Will it be worth your time? Could the answer actually be a resounding yeah-uh? Wan’s last big action movie was the surprisingly emotional Furious 7, Momoa and Heard seem well-cast, and something convinced both Nicole Kidman and Willem Dafoe to sign on, too. On the other hand, the effects look chintzy as hell. But cautious optimism abounds!
After five bombastic installments, the Transformers franchise attempts to scale back its numbing spectacle and maybe also its pummeling cynicism with a period-piece spin-off focusing on the impossibly large robot hiding within a yellow Volkswagen Beetle. Back in 1987, Bumblebee gets what looks like kind of an Iron Giant thing going with Charlie (Hailee Steinfeld). And if there’s one thing Nike heir, Laika architect, and first-time live-action director Travis Knight has over Michael Bay, it’s that he seems way more likely to have watched The Iron Giant. After the last Bay movie underperformed, the fate of the series may rest in this new director’s hands. In other words, Travis might be the Last Knight!
Will it be worth your time? The good news is, this could easily be the best Transformers movie ever. The bad news is, it could win that trophy and still be kind of bad.
Taking a page from ’80s change-of-identity comedies like Trading Places or Taking Care Of Business, Second Act takes a similar high concept and injects it with some commentary on class and age in modern corporate America, albeit with rom-com-style hijinks. The film follows Maya (Jennifer Lopez), a proudly blue-collar worker in a big-box store who finds herself thrust into a glitzy Madison Avenue job after a friend creates a phony upper-class background and résumé to land her a high-paying job. Wacky situations, flush-with-cash montages, and heartfelt life lessons ensue.
Will it be worth your time? Honestly, the trailer makes it look like kind of a mess, toggling abruptly from serious dramedy moments about discrimination in the workplace to uplifting message-movie treacle to lowbrow pratfall comedy. It could potentially come together in a broadly appealing way, but as long as we’re talking résumés, director Peter Segal (Grudge Match, Nutty Professor II: The Klumps) doesn’t exactly have the most reassuring one himself.
Three years ago, Robert Zemeckis made a special-effects-driven biopic, The Walk, out of subject matter previously covered in an acclaimed documentary, Man On Wire. His latest pulls basically the same trick, casting Steve Carell as artist Mark Hogancamp, who worked through a personal trauma—an assault that left him with brain damage and memory loss—by constructing an elaborate, miniature WWII town in his backyard. It’s the same true story covered in 2010’s Marwencol, only now with movie stars (Leslie Mann, Janelle Monáe, etc.), plus off-putting CGI that brings Hogancamp’s fantasy world to much more literal life.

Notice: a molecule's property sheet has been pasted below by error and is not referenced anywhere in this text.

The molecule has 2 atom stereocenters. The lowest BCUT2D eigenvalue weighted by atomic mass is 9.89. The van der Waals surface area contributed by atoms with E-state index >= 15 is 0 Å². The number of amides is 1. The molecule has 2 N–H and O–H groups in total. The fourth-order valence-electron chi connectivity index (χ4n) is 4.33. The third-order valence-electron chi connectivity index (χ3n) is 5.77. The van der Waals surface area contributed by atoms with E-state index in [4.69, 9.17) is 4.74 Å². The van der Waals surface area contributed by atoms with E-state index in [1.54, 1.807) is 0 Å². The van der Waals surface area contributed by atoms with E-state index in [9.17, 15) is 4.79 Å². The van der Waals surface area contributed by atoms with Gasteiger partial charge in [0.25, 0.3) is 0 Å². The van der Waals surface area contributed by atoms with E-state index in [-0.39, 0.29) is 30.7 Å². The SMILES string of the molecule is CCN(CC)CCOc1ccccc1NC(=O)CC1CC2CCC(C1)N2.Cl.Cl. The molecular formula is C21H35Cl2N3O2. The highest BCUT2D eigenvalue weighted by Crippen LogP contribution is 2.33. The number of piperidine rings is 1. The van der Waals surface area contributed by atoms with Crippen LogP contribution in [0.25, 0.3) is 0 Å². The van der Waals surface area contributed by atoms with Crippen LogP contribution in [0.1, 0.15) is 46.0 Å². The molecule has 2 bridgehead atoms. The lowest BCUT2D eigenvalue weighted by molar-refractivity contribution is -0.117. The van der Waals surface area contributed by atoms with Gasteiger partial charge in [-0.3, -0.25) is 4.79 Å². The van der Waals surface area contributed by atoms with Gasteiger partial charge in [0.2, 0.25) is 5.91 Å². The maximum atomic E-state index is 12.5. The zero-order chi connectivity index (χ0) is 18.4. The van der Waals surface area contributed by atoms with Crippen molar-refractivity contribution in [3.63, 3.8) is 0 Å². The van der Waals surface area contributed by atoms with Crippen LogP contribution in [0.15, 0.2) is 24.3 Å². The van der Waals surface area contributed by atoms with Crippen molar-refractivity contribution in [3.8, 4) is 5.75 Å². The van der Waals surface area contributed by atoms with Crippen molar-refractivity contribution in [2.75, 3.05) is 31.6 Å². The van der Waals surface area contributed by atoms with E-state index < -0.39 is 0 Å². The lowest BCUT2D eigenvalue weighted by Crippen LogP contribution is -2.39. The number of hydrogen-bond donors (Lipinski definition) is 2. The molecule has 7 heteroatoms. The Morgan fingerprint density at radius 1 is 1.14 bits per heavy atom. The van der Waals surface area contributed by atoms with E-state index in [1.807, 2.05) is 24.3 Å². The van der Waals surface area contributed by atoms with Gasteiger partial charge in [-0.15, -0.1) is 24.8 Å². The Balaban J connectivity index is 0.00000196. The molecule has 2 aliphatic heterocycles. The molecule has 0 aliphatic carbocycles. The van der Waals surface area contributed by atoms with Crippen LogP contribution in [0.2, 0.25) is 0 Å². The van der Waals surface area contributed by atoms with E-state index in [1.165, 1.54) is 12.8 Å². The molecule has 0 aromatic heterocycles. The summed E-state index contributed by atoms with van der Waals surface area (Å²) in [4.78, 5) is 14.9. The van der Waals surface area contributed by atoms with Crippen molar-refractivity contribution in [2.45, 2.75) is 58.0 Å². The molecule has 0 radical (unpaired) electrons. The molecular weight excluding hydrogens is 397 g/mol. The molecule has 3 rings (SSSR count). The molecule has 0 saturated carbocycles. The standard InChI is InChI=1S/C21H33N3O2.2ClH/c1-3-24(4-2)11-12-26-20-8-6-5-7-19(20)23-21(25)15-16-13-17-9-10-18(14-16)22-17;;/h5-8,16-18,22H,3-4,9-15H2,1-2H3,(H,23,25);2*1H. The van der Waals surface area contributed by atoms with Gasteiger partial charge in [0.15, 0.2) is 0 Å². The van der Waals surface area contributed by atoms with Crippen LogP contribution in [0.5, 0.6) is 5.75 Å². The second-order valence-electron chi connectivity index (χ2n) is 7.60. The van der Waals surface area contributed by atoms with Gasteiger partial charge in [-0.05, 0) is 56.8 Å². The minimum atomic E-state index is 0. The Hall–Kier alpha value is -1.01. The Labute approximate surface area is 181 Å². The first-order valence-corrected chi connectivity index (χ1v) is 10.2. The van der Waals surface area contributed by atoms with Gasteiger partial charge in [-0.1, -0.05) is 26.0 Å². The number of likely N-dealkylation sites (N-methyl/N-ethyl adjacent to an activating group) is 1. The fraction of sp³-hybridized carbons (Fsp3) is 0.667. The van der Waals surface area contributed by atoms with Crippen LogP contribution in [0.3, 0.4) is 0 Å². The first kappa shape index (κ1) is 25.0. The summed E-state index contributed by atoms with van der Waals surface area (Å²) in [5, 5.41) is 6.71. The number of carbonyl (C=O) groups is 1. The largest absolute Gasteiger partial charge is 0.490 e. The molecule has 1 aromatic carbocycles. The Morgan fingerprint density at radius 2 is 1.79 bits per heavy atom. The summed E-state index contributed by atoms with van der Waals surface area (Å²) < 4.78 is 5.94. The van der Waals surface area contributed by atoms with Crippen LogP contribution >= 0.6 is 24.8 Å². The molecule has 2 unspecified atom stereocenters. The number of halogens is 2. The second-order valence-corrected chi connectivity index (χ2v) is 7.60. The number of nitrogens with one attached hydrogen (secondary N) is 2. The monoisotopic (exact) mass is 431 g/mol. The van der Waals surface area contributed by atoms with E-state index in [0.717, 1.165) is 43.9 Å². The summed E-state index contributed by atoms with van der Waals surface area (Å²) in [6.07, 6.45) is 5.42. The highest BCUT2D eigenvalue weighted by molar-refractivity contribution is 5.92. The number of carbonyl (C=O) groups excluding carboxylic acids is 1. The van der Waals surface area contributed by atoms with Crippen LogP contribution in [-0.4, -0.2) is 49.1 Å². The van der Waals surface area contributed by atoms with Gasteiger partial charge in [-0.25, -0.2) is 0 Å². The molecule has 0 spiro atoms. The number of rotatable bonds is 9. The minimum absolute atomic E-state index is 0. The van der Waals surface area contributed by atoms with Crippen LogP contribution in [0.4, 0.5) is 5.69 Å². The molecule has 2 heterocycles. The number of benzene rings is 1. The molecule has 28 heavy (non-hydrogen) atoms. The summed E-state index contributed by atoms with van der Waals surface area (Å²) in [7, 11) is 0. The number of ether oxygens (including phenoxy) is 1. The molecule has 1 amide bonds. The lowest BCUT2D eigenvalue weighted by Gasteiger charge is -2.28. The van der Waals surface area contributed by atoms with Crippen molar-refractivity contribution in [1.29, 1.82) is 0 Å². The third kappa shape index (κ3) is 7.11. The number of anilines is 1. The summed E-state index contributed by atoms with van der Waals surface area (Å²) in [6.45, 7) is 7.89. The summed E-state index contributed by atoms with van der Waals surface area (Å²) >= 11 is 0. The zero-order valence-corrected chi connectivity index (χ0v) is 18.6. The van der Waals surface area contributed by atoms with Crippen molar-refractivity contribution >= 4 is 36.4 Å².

Will it be worth your time? Unlike Philippe Petit’s high-wire walk between towers, Hogancamp’s experiences didn’t necessarily cry out for a state-of-the-art dramatization. And judging from the trailer, the affectingly complex character study of Marwencol appears to have been replaced by a hokey inspirational recovery arc—complete, again, with some truly absurd-looking and even creepy effects. Zemeckis has made some great movies, but this one looks, from the outside, like all his worst instincts crammed together: Gumpian sentimentality in a very uncanny valley.
In 1950s Poland, a restless composer (Tomasz Kot) recruits a young, aspiring singer (Joanna Kulig) for his traveling folk collective. The two then fall into a tumultuous love affair that spans decades and countries, playing out a classic “can’t live with you, can’t live without you” romance against the shifting cultural landscape of the Cold War. It’s an epic in miniature, covering years of incident in less than 90 minutes.
Will it be worth your time? As in his last film, the Oscar-winning Ida, writer-director Pawel Pawlikowski has trekked to his native Poland to tell an achingly sad and human story, economical in length and gorgeously filmed in pristine black-and-white. It’s also a very personal film (its main characters are named after Pawlikowski’s parents) that treats the constant flow of bodies across the Iron Curtain and back again as a metaphor for an on-again/off-again relationship—or maybe vice versa. Either way, this is one of the best movies of the year, and shouldn’t be missed.